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Lavender farmer appointed to Island County board
Central Whidbey farmer Sarah Richards was appointed to the Conservation Futures Citizen Advisory Board this week.
Richards was selected by unanimous 2-0 vote of the Island County Board of Commissioners Monday to fill one of two positions within the Coupeville School District boundaries.
Richards was not present at the meeting but said later that she was excited about the appointment
“I’m really looking forward to serving with the board and continuing the good work that’s on gone before,” she said.
The Conservation Futures Fund is a state-authorized and optional property tax. The fund is used to purchase open space, farmland, agricultural land, and timberland for purposes of conservation.
Richards owns and operates a lavender farm just north of Coupeville as well as a store in Coupeville. She currently serves on the Whidbey Island Conservation District’s board and is former member of the Northwest Agricultural Business Center’s board of directors and a past president of the Coupeville Chamber of Commerce.
Coupeville resident Gary Wray also applied for the position. Commissioner Helen Price Johnson thanked him for his interest, but cast her vote for Richards largely, she explained, because of Richards’ farming experience.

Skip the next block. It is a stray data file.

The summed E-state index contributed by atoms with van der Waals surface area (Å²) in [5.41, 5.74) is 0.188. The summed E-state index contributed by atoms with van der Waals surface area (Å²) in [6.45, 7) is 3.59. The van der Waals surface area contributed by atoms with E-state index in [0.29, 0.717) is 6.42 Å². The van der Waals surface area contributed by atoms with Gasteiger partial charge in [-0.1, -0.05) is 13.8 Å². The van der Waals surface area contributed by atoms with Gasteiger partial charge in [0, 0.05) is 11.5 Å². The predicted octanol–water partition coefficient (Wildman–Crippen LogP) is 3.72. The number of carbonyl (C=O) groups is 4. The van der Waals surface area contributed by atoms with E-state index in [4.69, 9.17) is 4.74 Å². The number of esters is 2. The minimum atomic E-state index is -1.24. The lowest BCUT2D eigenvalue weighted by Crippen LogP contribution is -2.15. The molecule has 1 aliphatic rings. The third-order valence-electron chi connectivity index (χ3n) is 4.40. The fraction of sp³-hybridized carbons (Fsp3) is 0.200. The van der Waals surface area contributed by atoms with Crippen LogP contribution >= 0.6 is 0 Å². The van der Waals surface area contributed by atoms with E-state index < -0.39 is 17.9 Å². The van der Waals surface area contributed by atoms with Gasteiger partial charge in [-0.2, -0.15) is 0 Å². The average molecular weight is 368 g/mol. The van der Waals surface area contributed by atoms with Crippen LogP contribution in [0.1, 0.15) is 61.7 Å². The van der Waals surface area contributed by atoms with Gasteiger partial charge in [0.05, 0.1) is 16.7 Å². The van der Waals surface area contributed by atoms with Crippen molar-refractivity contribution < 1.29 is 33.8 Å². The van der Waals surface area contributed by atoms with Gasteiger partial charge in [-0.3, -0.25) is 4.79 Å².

“It is with that agricultural background that has moved me to recommend her as the appointee for that position,” Price Johnson said.
Wray, at times a vocal critic of board proposals, including 2010’s failed Proposition 1, is president of the Skagit Island Counties Building Association, past president of Island County Habitat for Humanity and a member of the Island County Housing Authority and Central Whidbey Hearts and Hammers.
“A high percentage of Island County taxpayers would like to see conservation futures tax sun-setted or eliminated, Wray said in his letter of interest.
“I would be the voice for these citizens on the board.”
Commissioner Jill Johnson said she leaned toward supporting Wray for the appointment. Experience in the development industry and a perspective on the future uses of protected lands is something Johnson said she would like to see more of on the advisory committee.
Johnson added, however, that Richards is an excellent candidate too, and agreed to support Price Johnson’s recommendation as the seat represents a geographical area within the District No. 1 boundaries.
“I respect your choice,” Johnson said.
“I think Sarah Richards brings a lot to the table.”
Board Chairwoman Kelly Emerson was out of state and did not participate in the meeting.